The entire Spring 2013 issue of Library Trends magazine is devoted to how to develop gaming programs in libraries. The authors agree that with libraries seeking a relevant connection to Internet-savvy young users, games can draw young people in. Various authors discuss the merits of video, tabletop, card, and role-playing formats. Among them is Thomas Maluck (right), a teen services librarian at Richland Library in Columbia, SC. In an article entitled “Play It Loud,” Maluck describes Go Your Own Way, a program he developed after seeing the AGF booth at the American Library Association convention in New Orleans in 2011. “Go encouraged positive parent-child communication,” he writes. “In one session, as a child learned the rules and played a practice game, his mother tried to kibitz over his shoulder. Her well-intentioned advice was based on a logical understanding of an aggressive, checkers-like strategy, but . . . the child’s understanding of the game was more advanced than his mother’s. Staff invited the mother to play and watched them both develop personal strategies and counterstrategies over the course of several games.” Although Library Trends is published by Johns Hopkins Press, it is not freely available. You’ll need access to Project MUSE; try your local public or university library. It’s an interesting issue.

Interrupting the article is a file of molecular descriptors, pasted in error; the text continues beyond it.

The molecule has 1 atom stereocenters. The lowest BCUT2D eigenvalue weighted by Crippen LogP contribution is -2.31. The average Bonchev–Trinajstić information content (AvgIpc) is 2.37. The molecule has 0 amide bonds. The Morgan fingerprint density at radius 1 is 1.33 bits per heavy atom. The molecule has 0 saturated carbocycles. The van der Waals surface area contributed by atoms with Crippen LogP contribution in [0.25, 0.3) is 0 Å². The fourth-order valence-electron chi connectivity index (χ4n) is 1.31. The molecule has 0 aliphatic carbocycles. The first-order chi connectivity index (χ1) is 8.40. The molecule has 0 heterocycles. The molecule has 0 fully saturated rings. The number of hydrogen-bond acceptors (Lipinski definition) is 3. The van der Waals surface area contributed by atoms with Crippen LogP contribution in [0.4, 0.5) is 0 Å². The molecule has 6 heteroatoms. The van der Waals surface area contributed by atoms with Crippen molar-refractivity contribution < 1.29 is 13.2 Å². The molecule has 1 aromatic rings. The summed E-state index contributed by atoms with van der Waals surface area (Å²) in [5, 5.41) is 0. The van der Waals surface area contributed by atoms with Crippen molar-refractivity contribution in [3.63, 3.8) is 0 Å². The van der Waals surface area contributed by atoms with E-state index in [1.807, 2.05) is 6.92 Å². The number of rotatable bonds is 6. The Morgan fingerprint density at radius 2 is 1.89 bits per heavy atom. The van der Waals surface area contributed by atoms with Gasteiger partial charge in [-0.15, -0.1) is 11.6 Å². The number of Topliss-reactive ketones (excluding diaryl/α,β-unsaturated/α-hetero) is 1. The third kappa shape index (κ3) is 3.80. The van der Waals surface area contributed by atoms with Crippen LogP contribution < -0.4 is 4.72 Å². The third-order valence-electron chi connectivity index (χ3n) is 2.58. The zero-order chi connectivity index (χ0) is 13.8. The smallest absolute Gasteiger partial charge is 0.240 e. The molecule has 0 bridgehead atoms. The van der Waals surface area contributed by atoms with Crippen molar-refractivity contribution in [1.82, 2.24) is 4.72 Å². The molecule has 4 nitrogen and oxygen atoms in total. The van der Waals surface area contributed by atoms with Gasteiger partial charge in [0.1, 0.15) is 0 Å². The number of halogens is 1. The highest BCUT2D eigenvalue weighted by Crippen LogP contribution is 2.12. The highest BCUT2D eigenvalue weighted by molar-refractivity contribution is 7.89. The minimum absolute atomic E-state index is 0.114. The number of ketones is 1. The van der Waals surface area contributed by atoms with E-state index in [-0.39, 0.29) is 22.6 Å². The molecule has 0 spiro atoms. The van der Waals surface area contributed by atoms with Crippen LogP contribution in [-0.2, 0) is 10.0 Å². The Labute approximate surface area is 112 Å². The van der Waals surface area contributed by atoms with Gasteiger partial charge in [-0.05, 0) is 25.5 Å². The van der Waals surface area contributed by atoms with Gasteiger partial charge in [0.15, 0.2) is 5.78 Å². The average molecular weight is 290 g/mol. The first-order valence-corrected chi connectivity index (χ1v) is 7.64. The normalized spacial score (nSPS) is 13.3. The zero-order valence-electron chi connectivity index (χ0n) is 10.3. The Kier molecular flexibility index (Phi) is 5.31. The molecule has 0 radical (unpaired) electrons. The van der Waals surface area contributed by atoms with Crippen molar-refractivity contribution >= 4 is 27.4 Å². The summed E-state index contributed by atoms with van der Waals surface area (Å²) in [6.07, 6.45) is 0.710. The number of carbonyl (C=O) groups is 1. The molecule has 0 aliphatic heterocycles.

– Roy Laird
via American Go E-Journal http://www.usgo.org/news/2013/09/go-spotting-go-in-the-library/